When I went shopping the other day there were a number of young girls at the cash registers bagging people’s groceries. They were raising money for their dance troupe and expecting donations. It occurred to me that not many people actually carry cash around anymore. How did this affect their fundraising efforts?

I wonder if there’s been a noticeable decrease in donations received from such charities as Remembrance Day poppy sales and the Salvation Army Christmas kettles now that people have fewer coins and bills in their pockets. I used to regularly toss my loose change into those little plastic boxes at many store checkout counters.

Related: What’s in your wallet?

Consumers are making less use of cash, while the use of electronic payment methods continues to increase.

“I don’t carry cash on me”

Credit and debit cards are continuously evolving, presumably for security reasons, but it’s becoming almost effortless to pay for your purchases.

With “Tap-and-go” cards there’s no longer the need to enter (and memorize) a PIN or sign for your purchases.

With Visa PayWave and MasterCard PayPass contactless cards you don’t need to tap anymore – just wave your card in front of the terminal.

We won’t even have to carry all those pesky cards with Virtual wallets such as Apple Pay and Google Wallet (not yet available in Canada). You load all your debit and credit cards onto your phone (or Apple Watch), and then simply hold it near a contactless reader and pay by pressing “Touch ID.”

Related: In defense of smallenfreuden

The Royal Bank has started a pilot project using a wristband, which maps the pattern of your heartbeat for identification when making payments. Surprisingly my 85-year-old mother seemed quite intrigued by this payment method. She’s going to ask for a wristband next time she goes to the bank.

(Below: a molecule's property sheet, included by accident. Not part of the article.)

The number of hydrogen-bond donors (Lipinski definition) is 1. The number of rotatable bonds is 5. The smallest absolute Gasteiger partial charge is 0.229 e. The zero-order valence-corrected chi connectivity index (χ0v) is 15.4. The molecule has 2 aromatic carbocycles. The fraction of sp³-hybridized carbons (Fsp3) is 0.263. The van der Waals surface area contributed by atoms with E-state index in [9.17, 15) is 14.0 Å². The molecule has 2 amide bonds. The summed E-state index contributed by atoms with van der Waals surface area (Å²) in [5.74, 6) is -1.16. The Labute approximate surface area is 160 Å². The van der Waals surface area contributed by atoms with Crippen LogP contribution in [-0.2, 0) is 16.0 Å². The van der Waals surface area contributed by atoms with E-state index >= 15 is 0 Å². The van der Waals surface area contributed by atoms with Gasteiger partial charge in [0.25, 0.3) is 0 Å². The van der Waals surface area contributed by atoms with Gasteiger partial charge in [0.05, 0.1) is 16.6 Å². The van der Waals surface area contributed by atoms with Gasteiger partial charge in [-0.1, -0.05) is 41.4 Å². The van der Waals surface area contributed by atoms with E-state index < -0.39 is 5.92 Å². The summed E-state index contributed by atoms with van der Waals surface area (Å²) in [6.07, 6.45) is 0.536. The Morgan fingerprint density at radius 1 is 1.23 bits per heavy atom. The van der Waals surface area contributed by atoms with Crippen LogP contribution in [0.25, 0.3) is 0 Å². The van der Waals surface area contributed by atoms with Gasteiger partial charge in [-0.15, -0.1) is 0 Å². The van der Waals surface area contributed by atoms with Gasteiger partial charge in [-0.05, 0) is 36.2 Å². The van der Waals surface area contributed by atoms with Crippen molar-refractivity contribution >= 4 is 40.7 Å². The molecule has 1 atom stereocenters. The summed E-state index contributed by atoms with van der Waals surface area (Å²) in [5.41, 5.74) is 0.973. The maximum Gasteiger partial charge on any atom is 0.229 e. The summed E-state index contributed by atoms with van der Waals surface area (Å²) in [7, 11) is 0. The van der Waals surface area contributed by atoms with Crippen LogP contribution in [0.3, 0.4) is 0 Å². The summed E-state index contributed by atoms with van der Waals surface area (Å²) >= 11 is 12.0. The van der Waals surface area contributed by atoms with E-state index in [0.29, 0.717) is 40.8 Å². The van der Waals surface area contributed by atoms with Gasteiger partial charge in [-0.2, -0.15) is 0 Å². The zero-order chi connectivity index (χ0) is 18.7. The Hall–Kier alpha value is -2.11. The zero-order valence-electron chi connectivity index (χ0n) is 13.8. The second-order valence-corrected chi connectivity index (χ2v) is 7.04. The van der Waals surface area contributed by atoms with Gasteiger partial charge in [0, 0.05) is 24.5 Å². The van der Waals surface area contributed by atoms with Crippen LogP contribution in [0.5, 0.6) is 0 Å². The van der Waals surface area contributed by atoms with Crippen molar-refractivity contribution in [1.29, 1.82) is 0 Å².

(My husband’s cardiologist is attempting to regulate his heartbeat. I wonder if he’d have to have his wristband recalibrated each time he changes his medication.)

Is your spending in a database?

Every payment with credit and debit cards and payment systems like PayPal and Western Union is instantly monitored and placed in a data base and made available not only to retailers, but also the government and to countless spammers who will use that information. There are some people who are quite paranoid about a means of exchange that is always traceable.

Related: Email money transfers – A convenient way to send cash

Cash is the only payment method that’s anonymous and untraceable, which is no doubt why it’s favoured by “under the table” contractors and drug dealers.

Cash is still necessary

There’s no question that a lot of people have trouble keeping track of their finances, especially without cash money. People learning to budget use the “envelope system,” and Gail Vaz-Oxlade is famous for advocating the cash jar method of budgeting and controlling finances.

Although many deny it, research has shown that people spend more when using debit and credit cards.

Children learn about money with coins and bills.

Cash is still a necessary form of payment at farmer’s markets, garage sales and lemonade stands, not to mention buskers and panhandlers. You still need it for some vending machines and bus fare.

Related: Why cheques won’t disappear anytime soon

It’s good advice to stash a couple of hundred dollars in cash at home in case of a disaster, or your ATM crashes.

Final thoughts

Are we heading towards a cashless society?

Not necessarily anytime soon. Rather, we will be a society that carries less cash. Cash may no longer be king, but it’s not obsolete yet.

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13 Comments

  1. Atticus on December 3, 2014 at 6:59 am

    Hi Marie,

    Some interesting observations and comments.

    Here in Japan, it’s still largely a cash society. Sure, credit cards have made inroads, but a lot of stores only accept cash, so people carry around wads of bills. The Japanese are conservative people, so Cash will prevail for a long time to come, just as Japanese will remain habitual savers of money.
    Quite a contrast to Canadians, eh?

    Keep up the good blog!

    • Boomer on December 3, 2014 at 4:36 pm

      Hey Atticus: It’s interesting to hear of customs in different parts of the world. I knew that the Japanese were great savers, but I always thought of them as being so “techie”. I guess that doesn’t apply to their financial lives.

      Thanks for stopping by.

      • tom on December 4, 2014 at 6:09 pm

        I have a japanese wife and many japanese homestay students. They are not any more or less techie than people here, but the cultural difference is that they embrace fads super quick. For instance it is rare for a music group to last more than one hit. They also do not have the same retirement systems we have here, so they have to save.